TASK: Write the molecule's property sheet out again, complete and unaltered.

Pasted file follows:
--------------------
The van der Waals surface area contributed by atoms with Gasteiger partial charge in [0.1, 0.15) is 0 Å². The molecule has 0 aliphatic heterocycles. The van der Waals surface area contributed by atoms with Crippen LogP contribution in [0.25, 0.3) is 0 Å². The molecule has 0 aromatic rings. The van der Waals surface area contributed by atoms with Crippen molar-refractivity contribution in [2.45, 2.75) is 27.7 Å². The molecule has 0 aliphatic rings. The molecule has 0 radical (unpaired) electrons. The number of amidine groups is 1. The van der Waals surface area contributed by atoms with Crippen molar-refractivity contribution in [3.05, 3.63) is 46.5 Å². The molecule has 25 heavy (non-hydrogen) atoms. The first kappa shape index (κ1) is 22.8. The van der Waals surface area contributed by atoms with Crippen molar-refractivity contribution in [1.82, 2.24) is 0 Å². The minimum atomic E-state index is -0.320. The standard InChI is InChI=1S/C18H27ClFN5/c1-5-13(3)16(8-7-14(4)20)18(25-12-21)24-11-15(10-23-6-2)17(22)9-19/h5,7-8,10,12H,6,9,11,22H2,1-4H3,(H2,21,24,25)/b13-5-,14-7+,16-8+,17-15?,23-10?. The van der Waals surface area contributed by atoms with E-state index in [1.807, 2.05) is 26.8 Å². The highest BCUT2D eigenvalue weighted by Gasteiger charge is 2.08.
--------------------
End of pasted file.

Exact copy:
The van der Waals surface area contributed by atoms with Gasteiger partial charge in [0.1, 0.15) is 0 Å². The molecule has 0 aliphatic heterocycles. The van der Waals surface area contributed by atoms with Crippen LogP contribution in [0.25, 0.3) is 0 Å². The molecule has 0 aromatic rings. The van der Waals surface area contributed by atoms with Crippen molar-refractivity contribution in [2.45, 2.75) is 27.7 Å². The molecule has 0 aliphatic rings. The molecule has 0 radical (unpaired) electrons. The number of amidine groups is 1. The van der Waals surface area contributed by atoms with Crippen molar-refractivity contribution in [3.05, 3.63) is 46.5 Å². The molecule has 25 heavy (non-hydrogen) atoms. The first kappa shape index (κ1) is 22.8. The van der Waals surface area contributed by atoms with Crippen molar-refractivity contribution in [1.82, 2.24) is 0 Å². The minimum atomic E-state index is -0.320. The standard InChI is InChI=1S/C18H27ClFN5/c1-5-13(3)16(8-7-14(4)20)18(25-12-21)24-11-15(10-23-6-2)17(22)9-19/h5,7-8,10,12H,6,9,11,22H2,1-4H3,(H2,21,24,25)/b13-5-,14-7+,16-8+,17-15?,23-10?. The van der Waals surface area contributed by atoms with E-state index in [1.807, 2.05) is 26.8 Å². The highest BCUT2D eigenvalue weighted by Gasteiger charge is 2.08.